A few hands shot up.

“Riot and protest.”

“Facebook. By posting articles and stuff so your friends and family can read it. That way they know what’s going on.”

“Talk to people. Convince them about what’s right.”


I woke up Wednesday morning with one resounding question on my mind: Is the world I woke up to today fundamentally different than the one I woke up to yesterday?

It felt like it. I felt sad and angry. I felt hopeless and unsure in what the future held for my students. I didn’t know what to say to them, and I wasn’t sure I could protect them.

But also, all of the hate and the anger and the pain that got Trump elected has been there. Racism isn’t new. Sexism isn’t new. Trump didn’t create them, he just mobilized them.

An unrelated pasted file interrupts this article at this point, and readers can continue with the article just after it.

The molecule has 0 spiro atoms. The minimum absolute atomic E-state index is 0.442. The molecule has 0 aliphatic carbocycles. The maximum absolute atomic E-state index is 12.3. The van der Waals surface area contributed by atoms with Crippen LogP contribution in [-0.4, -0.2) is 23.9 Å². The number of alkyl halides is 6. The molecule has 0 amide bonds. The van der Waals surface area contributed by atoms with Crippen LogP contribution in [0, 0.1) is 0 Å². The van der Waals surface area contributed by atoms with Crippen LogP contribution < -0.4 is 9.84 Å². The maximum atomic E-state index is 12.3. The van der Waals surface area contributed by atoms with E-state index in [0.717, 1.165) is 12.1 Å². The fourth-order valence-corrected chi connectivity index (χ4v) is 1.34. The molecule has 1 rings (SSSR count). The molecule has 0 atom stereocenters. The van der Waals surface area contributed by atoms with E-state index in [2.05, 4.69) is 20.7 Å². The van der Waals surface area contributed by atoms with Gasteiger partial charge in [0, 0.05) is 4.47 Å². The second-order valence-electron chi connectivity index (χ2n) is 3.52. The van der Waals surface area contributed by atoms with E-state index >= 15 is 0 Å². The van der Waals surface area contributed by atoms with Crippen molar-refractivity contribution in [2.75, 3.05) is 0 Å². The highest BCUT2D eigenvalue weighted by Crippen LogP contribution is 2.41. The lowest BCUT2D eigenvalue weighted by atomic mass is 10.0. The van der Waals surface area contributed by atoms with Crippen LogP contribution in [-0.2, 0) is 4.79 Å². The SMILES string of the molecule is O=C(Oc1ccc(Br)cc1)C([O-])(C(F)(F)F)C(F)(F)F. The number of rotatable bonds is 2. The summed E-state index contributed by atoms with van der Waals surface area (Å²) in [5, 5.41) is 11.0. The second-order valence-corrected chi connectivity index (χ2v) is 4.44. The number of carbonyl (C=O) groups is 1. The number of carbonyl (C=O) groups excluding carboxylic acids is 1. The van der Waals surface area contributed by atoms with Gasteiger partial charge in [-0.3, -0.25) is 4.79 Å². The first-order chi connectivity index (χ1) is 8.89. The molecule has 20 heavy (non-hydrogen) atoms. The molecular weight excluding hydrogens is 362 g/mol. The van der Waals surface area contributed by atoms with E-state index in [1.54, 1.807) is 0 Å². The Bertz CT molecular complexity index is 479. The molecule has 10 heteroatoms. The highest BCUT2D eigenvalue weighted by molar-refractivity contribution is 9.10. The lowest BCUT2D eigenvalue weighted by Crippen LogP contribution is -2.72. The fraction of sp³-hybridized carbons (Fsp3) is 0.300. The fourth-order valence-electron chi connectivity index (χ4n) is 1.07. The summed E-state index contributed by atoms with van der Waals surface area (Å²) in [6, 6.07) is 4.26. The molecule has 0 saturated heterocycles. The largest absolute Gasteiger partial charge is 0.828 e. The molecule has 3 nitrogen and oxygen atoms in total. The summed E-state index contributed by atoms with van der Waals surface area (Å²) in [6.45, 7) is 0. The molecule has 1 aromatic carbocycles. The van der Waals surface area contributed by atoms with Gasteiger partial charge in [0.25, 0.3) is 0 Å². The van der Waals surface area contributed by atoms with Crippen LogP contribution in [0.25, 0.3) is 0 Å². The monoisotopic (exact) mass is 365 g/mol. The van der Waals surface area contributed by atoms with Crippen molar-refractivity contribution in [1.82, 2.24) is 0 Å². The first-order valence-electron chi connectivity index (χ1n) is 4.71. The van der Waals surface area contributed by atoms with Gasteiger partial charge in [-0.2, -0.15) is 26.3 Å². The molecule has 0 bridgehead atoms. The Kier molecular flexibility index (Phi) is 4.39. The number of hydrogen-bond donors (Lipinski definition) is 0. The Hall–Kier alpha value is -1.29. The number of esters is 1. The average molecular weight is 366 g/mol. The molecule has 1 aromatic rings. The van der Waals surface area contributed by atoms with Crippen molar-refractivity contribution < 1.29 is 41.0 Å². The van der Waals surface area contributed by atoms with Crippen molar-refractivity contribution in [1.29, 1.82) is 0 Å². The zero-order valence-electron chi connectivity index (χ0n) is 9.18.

But it does feel like all the cards are on the table now. I couldn’t ignore it and pretend Trump was going to go away. I can no longer just choose not to consider how I’m going to feel on January 20, 2017 when he takes office. I don’t have that luxury anymore. Whether or not the world has actually changed, it sure feels like the one I woke up to is decidedly worse than the one I thought I was living in.

For our students, for their families, and for the millions of other people in this country whose futures and lives are in the balance right now, we cannot turn a blind eye. We cannot choose not to look and not to speak up. We must be informed; we must fight for them. Whether we use our bodies in protest, our voices in persuasion, or our writing in communication, we must not be idle or silent.


Leave a Reply

Fill in your details below or click an icon to log in:

WordPress.com Logo

You are commenting using your WordPress.com account. Log Out /  Change )

Google+ photo

You are commenting using your Google+ account. Log Out /  Change )

Twitter picture

You are commenting using your Twitter account. Log Out /  Change )

Facebook photo

You are commenting using your Facebook account. Log Out /  Change )

Connecting to %s